A friend is telling me about how her life never seems to slow down.

“I guess I can sleep when I’m dead,” she says.

Laughing, she turns and heads to her car — a four-hour drive is ahead of her and yet another hotel bed, another meeting and another day.

Life has a life of its own if you aren’t careful.

Ask yourself, or anyone else for that matter, if life is moving a bit too fast for comfort. Are we constantly trying to keep up with a schedule rather than pausing with nothing but our thoughts? Or are we so overly committed we find ourselves — absurdly — trying to schedule times to do nothing?

Finding the right balance is difficult. And in today’s world, one where our cellphone is rarely out of reach or text messages blindly intrude into even our most private moments, learning to erect walls or filters is becoming a survival skill.

My friend is not alone. And planning on catching up on sleep when you’re dead can be a dangerous for your health. Even the most finely turned race car motors run a finite number of hours before having to be torn down and rebuilt. Even long-term stress on high-tensile steel eventually leads to a weakening state. Our bodies and minds are not any different.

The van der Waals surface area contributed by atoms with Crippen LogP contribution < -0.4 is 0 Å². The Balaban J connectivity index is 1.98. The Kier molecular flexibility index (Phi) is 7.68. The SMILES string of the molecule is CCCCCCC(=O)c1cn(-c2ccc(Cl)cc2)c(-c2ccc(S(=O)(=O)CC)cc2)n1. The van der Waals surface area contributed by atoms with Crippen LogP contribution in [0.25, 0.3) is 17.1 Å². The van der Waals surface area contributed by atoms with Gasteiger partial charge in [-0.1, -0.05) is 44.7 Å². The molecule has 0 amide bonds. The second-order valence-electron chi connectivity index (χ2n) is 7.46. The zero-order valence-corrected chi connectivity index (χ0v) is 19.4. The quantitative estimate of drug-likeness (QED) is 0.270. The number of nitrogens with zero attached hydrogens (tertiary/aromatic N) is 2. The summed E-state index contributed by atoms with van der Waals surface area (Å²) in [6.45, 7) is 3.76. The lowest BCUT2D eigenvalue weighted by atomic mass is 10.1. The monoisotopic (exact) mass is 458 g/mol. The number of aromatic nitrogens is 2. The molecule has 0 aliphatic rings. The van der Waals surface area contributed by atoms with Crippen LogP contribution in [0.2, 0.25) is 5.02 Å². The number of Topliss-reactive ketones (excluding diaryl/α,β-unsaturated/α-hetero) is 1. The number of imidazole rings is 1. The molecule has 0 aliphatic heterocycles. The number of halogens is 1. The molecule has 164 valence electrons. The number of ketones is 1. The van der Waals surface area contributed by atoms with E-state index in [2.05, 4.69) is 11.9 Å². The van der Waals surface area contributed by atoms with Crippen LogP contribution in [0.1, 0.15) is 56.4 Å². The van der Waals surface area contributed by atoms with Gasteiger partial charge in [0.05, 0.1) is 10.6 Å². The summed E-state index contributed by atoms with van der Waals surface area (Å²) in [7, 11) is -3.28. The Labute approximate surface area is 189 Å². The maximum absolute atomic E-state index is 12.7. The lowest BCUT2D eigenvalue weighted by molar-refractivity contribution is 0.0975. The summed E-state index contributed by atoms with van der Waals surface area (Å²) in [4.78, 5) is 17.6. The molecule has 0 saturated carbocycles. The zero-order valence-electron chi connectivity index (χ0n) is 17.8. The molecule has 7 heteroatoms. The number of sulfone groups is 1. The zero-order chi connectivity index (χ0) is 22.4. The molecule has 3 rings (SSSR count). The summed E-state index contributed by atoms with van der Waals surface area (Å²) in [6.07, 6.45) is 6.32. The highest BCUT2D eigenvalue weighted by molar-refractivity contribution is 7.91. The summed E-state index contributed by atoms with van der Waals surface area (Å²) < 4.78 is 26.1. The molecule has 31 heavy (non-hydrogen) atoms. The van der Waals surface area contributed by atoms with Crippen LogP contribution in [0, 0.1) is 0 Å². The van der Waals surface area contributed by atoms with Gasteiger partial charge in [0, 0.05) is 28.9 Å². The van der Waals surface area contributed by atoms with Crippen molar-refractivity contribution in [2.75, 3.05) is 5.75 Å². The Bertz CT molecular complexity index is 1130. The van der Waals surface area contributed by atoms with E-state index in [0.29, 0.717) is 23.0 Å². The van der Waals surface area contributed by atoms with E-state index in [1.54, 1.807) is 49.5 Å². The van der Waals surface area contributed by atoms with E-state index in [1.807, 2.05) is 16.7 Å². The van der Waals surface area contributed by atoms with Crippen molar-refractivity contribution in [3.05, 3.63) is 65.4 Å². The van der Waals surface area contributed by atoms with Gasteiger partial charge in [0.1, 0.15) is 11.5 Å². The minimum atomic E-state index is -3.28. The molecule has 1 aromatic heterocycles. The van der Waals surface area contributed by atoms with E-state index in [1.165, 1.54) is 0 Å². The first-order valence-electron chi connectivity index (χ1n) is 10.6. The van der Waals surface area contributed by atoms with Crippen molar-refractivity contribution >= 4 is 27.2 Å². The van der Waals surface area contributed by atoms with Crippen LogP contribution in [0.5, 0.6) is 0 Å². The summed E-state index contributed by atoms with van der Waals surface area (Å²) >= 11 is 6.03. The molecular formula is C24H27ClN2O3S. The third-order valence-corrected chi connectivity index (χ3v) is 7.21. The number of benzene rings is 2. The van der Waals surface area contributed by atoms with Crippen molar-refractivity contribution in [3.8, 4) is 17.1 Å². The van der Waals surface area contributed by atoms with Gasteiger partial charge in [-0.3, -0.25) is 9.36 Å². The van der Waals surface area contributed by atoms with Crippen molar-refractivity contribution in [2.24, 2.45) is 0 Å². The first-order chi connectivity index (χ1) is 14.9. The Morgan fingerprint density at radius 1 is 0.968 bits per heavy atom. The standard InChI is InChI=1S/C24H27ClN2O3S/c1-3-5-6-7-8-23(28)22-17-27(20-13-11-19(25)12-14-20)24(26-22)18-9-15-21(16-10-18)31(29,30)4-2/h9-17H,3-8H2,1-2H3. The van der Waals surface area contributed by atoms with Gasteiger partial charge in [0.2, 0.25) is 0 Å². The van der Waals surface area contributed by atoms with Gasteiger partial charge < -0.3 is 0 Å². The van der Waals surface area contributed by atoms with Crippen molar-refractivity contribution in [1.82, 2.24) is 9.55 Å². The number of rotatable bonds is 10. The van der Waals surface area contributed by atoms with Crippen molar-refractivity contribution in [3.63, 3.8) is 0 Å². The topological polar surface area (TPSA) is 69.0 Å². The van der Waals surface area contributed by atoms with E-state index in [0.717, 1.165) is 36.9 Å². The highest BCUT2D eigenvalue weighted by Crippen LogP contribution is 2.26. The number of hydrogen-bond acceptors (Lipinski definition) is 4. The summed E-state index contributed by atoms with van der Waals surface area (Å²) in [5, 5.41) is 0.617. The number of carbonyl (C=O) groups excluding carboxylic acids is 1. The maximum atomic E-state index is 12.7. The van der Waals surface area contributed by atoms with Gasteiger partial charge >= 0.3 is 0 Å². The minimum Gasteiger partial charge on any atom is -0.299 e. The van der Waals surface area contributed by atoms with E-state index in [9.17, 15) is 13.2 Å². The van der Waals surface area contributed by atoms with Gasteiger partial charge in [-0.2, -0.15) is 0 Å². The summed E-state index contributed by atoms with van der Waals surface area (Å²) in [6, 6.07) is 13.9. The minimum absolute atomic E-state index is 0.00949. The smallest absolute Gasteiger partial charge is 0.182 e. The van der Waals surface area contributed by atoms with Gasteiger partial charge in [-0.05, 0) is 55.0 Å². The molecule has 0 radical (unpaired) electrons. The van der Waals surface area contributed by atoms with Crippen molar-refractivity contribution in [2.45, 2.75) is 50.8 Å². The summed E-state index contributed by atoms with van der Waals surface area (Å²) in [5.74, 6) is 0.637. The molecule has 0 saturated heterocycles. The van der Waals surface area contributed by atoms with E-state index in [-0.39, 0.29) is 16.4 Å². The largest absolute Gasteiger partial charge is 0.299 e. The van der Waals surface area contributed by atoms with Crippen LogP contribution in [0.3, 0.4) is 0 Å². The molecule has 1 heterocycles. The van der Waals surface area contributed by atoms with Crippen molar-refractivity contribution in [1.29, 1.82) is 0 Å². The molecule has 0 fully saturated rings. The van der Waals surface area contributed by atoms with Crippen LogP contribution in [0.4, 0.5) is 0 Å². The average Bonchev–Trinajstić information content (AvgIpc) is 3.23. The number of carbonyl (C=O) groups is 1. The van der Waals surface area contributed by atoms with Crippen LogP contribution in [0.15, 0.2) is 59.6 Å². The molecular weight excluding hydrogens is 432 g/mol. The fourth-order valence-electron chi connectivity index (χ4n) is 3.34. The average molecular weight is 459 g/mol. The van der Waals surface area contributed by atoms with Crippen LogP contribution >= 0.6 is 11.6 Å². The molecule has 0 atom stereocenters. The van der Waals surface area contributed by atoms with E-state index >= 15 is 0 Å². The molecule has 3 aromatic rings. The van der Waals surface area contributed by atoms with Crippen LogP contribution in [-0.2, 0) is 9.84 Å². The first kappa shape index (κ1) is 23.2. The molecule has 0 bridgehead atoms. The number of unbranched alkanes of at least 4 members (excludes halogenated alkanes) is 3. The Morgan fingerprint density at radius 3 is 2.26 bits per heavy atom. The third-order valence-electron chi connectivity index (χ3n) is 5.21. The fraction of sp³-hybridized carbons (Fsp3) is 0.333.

I’ll admit I am working hard to intentionally carve out a few minutes of each day with the expressed goal of not doing or thinking of anything important. While I’m not sleeping, I am trying to manage a mental balance of work, play and life.

Sometimes these moments are as simple as sitting on the front steps for five minutes actively listening for specific sounds — birds, planes or even the wind pushing through the branches of trees. My phone and the hectic pace of life are, at least for those moments, on pause.

Last year, a good friend sent me a book on the concept of mindfulness. He is not too unlike my other friend who jokingly claimed she was deferring a good night’s sleep until her death. Both are highly driven, remarkably talented and accomplished in all aspects of life. But to do so, takes balance on their part.

I’m learning that in order to take control of our lives we must first recognize the need to take control of our lives. It’s not unlike driving a car without glancing at the fuel gauge. Eventually, both will run empty — ending in disappointment.

We owe ourselves — and those around us — the effort to pause and periodically redirect our attention. Whether meditation, reading a trashy novel or getting in a few hours of fishing is our idea of escape, we need to remind ourselves doing so is an important investment in ourselves. A life out of balance leads to unpleasant outcomes. Engines seize, fuel tanks run empty — leaving us stranded alongside the road alone and damaged.

Yes, we can all sleep when we’re dead — but no need to rush the appointment.

President & Publisher

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